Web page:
Last month, Facebook was intensely criticized following a terrorist attack on two mosques in Christchurch, New Zealand, that was broadcast on the company’s live video platform. Facebook was particularly (and understandably) taken to task in New Zealand for failing to catch and delete the video. And while Facebook COO Sheryl Sandberg wrote an open letter to New Zealand users vowing to improve, that still wasn’t enough for some officials.
Last weekend, New Zealand Privacy Commissioner John Edwards took to Twitter to blast the social media giant for its slow action and profit motives.
“Facebook cannot be trusted. They are morally bankrupt pathological liars who enable genocide, facilitate foreign undermining of democratic institutions,”Edwards wrote.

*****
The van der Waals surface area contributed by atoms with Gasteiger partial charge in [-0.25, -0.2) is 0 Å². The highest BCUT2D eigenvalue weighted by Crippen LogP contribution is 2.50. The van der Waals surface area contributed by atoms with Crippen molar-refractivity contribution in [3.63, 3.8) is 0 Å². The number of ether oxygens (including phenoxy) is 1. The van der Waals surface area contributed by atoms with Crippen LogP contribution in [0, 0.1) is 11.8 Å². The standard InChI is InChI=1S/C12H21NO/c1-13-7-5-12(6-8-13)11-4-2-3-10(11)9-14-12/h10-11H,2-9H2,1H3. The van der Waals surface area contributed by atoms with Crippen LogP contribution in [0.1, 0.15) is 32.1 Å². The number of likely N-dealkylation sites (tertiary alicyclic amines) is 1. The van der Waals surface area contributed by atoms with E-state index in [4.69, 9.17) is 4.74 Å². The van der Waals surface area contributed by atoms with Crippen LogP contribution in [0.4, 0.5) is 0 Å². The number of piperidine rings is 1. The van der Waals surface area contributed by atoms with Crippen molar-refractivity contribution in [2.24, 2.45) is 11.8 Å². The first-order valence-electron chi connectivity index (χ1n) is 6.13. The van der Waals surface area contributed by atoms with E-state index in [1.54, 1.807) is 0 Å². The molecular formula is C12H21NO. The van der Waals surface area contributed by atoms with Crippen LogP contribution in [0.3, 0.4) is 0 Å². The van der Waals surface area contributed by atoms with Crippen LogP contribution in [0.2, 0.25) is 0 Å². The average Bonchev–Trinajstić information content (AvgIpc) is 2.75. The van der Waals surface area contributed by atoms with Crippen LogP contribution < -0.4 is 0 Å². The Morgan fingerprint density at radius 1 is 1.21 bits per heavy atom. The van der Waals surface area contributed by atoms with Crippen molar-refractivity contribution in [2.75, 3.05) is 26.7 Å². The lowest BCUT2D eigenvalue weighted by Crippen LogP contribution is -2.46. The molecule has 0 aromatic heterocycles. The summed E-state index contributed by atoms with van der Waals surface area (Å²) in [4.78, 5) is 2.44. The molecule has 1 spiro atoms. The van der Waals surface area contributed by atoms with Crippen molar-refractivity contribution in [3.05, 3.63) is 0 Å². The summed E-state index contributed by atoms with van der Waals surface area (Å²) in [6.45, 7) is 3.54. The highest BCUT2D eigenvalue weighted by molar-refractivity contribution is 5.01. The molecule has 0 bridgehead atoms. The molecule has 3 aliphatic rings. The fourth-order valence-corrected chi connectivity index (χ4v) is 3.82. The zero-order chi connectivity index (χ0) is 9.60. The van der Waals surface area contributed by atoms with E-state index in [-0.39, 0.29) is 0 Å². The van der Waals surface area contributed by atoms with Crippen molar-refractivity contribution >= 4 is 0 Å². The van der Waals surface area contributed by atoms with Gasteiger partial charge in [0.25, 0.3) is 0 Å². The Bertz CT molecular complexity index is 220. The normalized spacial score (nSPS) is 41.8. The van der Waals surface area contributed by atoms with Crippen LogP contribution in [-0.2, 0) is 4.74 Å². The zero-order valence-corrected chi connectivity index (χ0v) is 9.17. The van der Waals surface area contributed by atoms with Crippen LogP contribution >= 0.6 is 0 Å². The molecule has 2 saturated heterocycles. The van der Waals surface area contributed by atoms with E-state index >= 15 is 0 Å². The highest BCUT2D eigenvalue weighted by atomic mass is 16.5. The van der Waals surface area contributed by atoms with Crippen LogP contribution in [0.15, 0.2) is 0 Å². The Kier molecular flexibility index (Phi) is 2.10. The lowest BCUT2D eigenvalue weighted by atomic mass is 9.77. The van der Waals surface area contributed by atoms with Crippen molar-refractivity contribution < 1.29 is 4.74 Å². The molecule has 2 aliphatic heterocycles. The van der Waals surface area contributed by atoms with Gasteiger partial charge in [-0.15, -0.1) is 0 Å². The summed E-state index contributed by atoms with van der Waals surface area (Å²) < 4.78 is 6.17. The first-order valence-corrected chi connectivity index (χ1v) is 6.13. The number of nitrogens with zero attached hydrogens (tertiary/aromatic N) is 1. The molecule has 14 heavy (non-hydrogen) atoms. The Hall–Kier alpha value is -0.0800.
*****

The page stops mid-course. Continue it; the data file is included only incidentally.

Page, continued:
Facebook “allows the live-streaming of suicides, rapes, and murders, continue to host and publish the mosque attack video, allow advertisers to target ‘Jew haters’ and other hateful market segments, and refuse to accept any responsibility for any content or harm,” he continued.
Edwards has since deleted the posts, but the anger he feels toward the company is perfectly valid. There’s no doubt that Facebook has a tough job to stop the spread of content like this, but the company took on that responsibility in the first place.
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